Home Lost Houses The Lost Houses of Derbyshire – Greenhill Hall, Norton

The Lost Houses of Derbyshire – Greenhill Hall, Norton

The Lost Houses of Derbyshire – Greenhill Hall, Norton
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When I write about Derbyshire, I do tend to stick to the historic borders of the County, the land of which has been eroded (and less generously replenished) ever since County Councils were first formed in 1888. 

Although we have gained the Seals (Over and Nether) in the south and Fernilee to the north west, we lost all the ‘islands’ of Derbyshire that were once immured in Leicestershire: Measham, Ravenstone, Donisthorpe, Stretton-en-le-Field, Oakthorpe, Clifton Campville and Appleby Parva, not to mention Edingale, Chilcote and Croxall in Staffordshire. Since then, large settlements outside the county have hungrily seized parts of Derbyshire just to increase their rates income: Burton had Stapenhill and Winshill, for instance, and so in the same spirit, Sheffield gobbled up Beauchief and Norton, two of our most historic villages. They tried to get their hands on Dronfield, too, in 1974 but were successfully rebuffed!

Thus, I make no excuses for writing about Greenhill, a township (hamlet) of Norton, in which until 1965 stood a most venerable small manor house called Greenhill Hall. Generally speaking, smaller manor houses which managed to survive the first three decades of the twentieth century have tended to enjoy relatively assured futures, but this has not been the case for those which have fallen within the destructive ambit of Sheffield City Council, as Norton did. Little Norton Hall, Norton Lees Hall and Norton House have all passed into oblivion.

Of these, Greenhill was the most important, although its listing was never higher than II. Although the exterior dated from the later sixteenth century, the house had a much earlier core. This became only too clear as the house was demolished, revealing a three bay timber framed great hall of fourteenth century date, only matched in Derbyshire by West Broughton Hall in Sudbury. 

Samuel de Champlain (centre) surrendering Quebec to Admiral David Kirke, 20th July 1629.

The Tudor exterior boasted a delightfully irregular gabled façade of coursed rubble of Grenoside sandstone from a local outcrop. The Tudor arched door is flush with a gable to the left, whilst two others were to the right, each slightly advanced from the main façade and with fine six-light stone mullion and transom lead paned windows under short hood-moulds. The gables were straight and un-coped, with the usual array of diamond-set stacks above the stone slate roof. The SE front was ungabled, and much plainer, built in two stages, the NE part being fractionally lower than the portion adjacent to the main front, the whole being of four bays with a second (garden) door at bay three and with fenestration all of three light mullions, the lower windows being noticeably deeper than those above and having similar short hood-moulds. The upper windows (or at least some of them) had flat mullions and surrounds instead of moulded ones, suggesting later alterations – perhaps the replacement of the original timber windows. It was within this that the substantial vestiges of the original timber framed house lurked.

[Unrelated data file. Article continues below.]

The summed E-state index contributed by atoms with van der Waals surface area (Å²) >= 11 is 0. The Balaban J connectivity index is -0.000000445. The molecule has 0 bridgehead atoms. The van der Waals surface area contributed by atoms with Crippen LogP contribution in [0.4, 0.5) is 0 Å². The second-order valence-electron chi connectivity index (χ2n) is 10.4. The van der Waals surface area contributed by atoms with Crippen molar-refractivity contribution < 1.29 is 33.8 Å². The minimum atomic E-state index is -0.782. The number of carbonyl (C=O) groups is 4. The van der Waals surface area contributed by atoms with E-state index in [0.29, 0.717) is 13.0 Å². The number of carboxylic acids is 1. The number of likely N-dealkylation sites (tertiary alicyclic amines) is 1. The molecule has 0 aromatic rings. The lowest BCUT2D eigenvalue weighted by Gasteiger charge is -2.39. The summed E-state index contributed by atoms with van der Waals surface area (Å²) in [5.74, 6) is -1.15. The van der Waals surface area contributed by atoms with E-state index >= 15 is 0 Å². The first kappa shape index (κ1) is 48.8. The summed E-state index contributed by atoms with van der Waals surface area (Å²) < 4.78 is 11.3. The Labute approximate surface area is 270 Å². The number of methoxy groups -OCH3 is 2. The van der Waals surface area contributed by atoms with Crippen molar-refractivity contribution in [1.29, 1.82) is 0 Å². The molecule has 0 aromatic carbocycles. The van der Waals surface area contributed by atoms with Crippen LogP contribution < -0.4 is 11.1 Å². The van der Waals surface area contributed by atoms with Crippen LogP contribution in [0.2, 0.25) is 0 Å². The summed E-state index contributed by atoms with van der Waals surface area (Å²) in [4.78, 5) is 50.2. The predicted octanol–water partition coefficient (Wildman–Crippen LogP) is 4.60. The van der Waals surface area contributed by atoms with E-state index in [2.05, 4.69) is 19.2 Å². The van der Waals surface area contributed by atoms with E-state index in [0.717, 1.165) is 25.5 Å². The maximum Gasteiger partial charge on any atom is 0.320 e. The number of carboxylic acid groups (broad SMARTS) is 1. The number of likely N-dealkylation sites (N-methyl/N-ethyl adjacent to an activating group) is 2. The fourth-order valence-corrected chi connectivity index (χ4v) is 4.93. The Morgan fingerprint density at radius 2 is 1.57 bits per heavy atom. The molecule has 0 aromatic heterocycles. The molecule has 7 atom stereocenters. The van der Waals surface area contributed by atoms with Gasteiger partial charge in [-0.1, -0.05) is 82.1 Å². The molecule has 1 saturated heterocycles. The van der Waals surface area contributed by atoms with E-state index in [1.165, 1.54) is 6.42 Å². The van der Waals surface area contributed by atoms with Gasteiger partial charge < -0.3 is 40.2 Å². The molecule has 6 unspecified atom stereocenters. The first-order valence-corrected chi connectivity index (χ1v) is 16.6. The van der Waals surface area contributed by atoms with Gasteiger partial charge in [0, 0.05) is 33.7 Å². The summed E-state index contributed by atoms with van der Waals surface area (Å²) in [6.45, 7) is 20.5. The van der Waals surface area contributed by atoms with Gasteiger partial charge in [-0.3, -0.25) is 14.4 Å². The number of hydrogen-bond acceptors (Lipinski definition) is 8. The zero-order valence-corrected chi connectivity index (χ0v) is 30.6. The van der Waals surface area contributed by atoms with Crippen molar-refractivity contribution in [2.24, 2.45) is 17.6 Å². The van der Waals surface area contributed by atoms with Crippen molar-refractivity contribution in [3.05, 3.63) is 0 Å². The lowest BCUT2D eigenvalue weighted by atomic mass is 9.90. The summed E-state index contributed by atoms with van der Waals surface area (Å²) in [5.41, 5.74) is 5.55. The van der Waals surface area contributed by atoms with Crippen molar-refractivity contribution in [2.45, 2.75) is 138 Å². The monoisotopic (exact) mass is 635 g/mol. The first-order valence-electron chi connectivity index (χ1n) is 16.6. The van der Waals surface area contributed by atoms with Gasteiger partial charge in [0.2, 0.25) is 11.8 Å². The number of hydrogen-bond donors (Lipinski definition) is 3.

Inside there was a beautiful ‘Sheffield School’ ribbed and rosetted plaster ceiling in the parlour, called the ‘Oak Room’ from its lavish period panelling, which indeed stretched to other parts of the house. Indeed, the Oak Room ceiling went to Cartledge Hall not so far away in Holmesfield and can still be admired. There were also fine period over-mantels, one armorial. To the NW was a later, nineteenth century wing of no great pretension, but sufficient to make the house reasonably spacious and to afford an element into which modern (for the late 19th century!) plumbing could be inserted.

Greenhill Hall, garden fton 1910 engraved after a drawing by Charles Ashmore (1851-1925)

The earliest certain family to have a capital mansion on the site was the Mowers, also of Barlow Woodseats, William de Mora (as the name was originally spelt) being in possession in 1384. He was a tenant of the Abbey of Beauchief, nearby. A descendant left a daughter and heiress, Joan, of Newbold, who married James Bullock of Unstone in 1586 as his second wife. James was a local man, his father John, living on The Green at Greenhill but, despite the Mowers actually having long held a lease on Greenhill Hall, John had actually acquired the lease (of twenty one years) from the Abbey in their stead in 1533. However, the Dissolution of the Abbey came about within three years, and he promptly bought the freehold as well.